By Molly J. Anderson-Childers | Updated May 5, 2018
Zarpandit, Mesopotamian Creator Goddess, rules the Moon and the Night. When I'm tossing and turning and can't get to sleep at night because of a big old headlight moon shining in my window, she is the one who won't let me rest.
Known as "Shining Silver" and "Seed-maker" by the ancient peoples who worshipped her, she is truly a force to be reckoned with. Notes on her in my trusty copy of Goddesses in World Mythology: A Biographical Dictionary state that she was worshipped at night, when the moon was rising.
Lately, I have found myself visited by the muses late at night, long after my husband has started to snore in bed beside me. I prowl the house during the deepest watches of the night-shift, making my rounds and writing like mad. With a movie or album on in the background for a little white noise, I inhabit the house at night in a different way than I do during the day. Instead of busywork and errands and chores, I drift. I sneak. I eat chocolate at midnight and make millions of cups of tea, watching the stove carefully to make sure the kettle doesn't whistle and wake my hubby.
This has often led me to ponder the mysteries of The Night, the great black, which can transform anything into something you never suspected it could be. When most mortals are getting a good night's sleep, I'm keeping time with the Midnight Disease. Surely, surely, I am a different person when the sun goes down.
My daylight self is always on the go; busy like a little bee. At night, I muse and drift; I hunt with the goddess of the Moon and fly the night on swift raven's wings. I catch poetry in my butterfly net and write it down in my notebooks in mad scribbles. They are different from the poems I work on during the day; they seem to appear all of a piece at night, as though I'm receiving them from some holy radio station in my head the signal is stronger at night, things come through more clearly. Or maybe it's just that I am not so distracted.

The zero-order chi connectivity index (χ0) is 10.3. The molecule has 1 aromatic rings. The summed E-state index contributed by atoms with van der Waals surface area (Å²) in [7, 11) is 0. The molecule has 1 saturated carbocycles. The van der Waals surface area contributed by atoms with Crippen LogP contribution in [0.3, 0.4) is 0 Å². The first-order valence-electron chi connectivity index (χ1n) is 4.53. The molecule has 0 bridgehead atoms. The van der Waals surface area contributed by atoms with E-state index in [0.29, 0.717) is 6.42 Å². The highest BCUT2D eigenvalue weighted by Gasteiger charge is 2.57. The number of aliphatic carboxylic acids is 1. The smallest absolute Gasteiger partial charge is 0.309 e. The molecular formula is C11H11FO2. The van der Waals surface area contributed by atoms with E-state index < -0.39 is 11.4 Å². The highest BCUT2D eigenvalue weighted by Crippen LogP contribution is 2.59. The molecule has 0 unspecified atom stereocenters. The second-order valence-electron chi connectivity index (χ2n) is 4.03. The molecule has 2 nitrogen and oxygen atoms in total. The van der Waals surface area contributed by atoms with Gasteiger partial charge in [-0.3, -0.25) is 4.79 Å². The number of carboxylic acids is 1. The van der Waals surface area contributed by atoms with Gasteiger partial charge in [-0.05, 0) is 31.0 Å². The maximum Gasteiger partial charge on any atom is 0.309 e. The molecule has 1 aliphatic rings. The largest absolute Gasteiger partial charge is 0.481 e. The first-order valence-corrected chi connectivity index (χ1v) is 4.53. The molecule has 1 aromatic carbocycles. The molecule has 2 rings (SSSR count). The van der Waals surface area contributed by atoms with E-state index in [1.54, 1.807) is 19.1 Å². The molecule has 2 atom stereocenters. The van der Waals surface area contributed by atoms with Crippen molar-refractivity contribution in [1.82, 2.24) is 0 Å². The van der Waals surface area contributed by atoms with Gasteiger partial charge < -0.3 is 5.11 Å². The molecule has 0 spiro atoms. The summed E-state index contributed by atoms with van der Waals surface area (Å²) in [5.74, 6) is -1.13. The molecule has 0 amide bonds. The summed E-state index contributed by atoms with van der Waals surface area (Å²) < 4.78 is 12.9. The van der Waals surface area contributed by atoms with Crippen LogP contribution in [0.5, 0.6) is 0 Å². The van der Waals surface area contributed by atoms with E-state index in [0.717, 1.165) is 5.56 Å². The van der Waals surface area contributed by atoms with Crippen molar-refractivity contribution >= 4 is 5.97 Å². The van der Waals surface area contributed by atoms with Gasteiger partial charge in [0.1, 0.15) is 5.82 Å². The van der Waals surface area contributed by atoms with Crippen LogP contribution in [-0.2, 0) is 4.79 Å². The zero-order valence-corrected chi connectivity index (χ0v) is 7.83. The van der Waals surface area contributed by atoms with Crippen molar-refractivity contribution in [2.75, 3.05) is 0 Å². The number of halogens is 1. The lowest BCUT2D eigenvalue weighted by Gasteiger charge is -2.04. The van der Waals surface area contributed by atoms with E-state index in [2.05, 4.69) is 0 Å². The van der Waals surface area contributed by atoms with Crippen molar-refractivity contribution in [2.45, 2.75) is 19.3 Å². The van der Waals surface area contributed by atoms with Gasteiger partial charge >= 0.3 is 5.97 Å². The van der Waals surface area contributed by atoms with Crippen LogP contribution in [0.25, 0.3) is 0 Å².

To connect with Zarpandit, Seed-Maker, wander in the woods as the moon begins to rise. Plant a garden of inspiration-seeds, and wait patiently to see what grows there. Sing a song with the wild coyotes under the pale pitiless glare of the Moon-Goddess. Wear a silver bracelet or necklace to remind yourself of her shining gifts. Write a poem to honor the Lady in the Moon, and recite it over your garden as a blessing when the full moon begins to rise. Walk barefoot in the night forest and she will come to guide you.
Try a free-write about the moon in your journal. If you can sneak out onto the porch after everyone is sleeping and write by the light of the moon, so much the better! Here is a writing sample from my journal on the subject of the moon:
The moon, a sulky pearl be-lit with midnight radiance. A silver seed in the garden of the Lady of the Sky. An eye, watching and winking amongst the stars. A wanderer in the indigo, returning home Mother Nyx, her strange face so bold and cunning, howling with the wolves on a Saturday night while a jukebox plays on and on in the background, the same sad old love song. Zarpandit flies through the sky; inconstant, ever-changing, scattering silver seeds and witch-light into your dreams at night. She paints the world all blue and silver with her smile, her lovely light. Zarpandit, o shining silver lady of the last house of the ancient gods, I invoke and cherish thee. Protect my love while he sleeps. Light my way along those lonely nights when I am keeping watch.
Next Muse: Finding Yemaya: An Adventure At Home
©2008 Molly J. Anderson-Childers. All rights reserved.
· Zarpandit: Ruler of Moon & Night
· Finding Yemaya: An Adventure At Home
· Ninsaba's Garden of Dreams
· Leanan Sidhe: Dark Faery of Emerald Isle
· La Fauna: A Journey to the Heart
· Soaring with Hopi Butterfly Maiden
· Seeking the Elusive High Desert Gnome
· Sirens to Selkies: Mermaids as Muses